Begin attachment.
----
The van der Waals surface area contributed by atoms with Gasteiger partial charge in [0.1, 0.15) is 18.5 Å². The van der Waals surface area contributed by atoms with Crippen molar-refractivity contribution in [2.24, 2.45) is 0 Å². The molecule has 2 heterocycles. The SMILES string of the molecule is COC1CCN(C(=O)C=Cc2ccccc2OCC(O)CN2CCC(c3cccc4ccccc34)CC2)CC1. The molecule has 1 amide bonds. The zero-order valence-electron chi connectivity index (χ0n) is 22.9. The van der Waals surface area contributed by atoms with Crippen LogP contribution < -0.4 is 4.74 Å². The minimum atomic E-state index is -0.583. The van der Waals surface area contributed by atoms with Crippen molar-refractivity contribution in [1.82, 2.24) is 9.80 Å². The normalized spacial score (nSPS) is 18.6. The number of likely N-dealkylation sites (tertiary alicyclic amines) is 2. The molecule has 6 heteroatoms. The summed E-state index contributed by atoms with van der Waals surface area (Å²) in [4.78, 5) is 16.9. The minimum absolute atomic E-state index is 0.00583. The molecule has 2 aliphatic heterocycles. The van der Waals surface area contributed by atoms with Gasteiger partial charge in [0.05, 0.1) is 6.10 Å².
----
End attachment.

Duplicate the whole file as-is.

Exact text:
The van der Waals surface area contributed by atoms with Gasteiger partial charge in [0.1, 0.15) is 18.5 Å². The van der Waals surface area contributed by atoms with Crippen molar-refractivity contribution in [2.24, 2.45) is 0 Å². The molecule has 2 heterocycles. The SMILES string of the molecule is COC1CCN(C(=O)C=Cc2ccccc2OCC(O)CN2CCC(c3cccc4ccccc34)CC2)CC1. The molecule has 1 amide bonds. The zero-order valence-electron chi connectivity index (χ0n) is 22.9. The van der Waals surface area contributed by atoms with Crippen LogP contribution < -0.4 is 4.74 Å². The minimum atomic E-state index is -0.583. The van der Waals surface area contributed by atoms with Crippen molar-refractivity contribution in [1.82, 2.24) is 9.80 Å². The normalized spacial score (nSPS) is 18.6. The number of likely N-dealkylation sites (tertiary alicyclic amines) is 2. The molecule has 6 heteroatoms. The summed E-state index contributed by atoms with van der Waals surface area (Å²) in [4.78, 5) is 16.9. The minimum absolute atomic E-state index is 0.00583. The molecule has 2 aliphatic heterocycles. The van der Waals surface area contributed by atoms with Gasteiger partial charge in [0.05, 0.1) is 6.10 Å².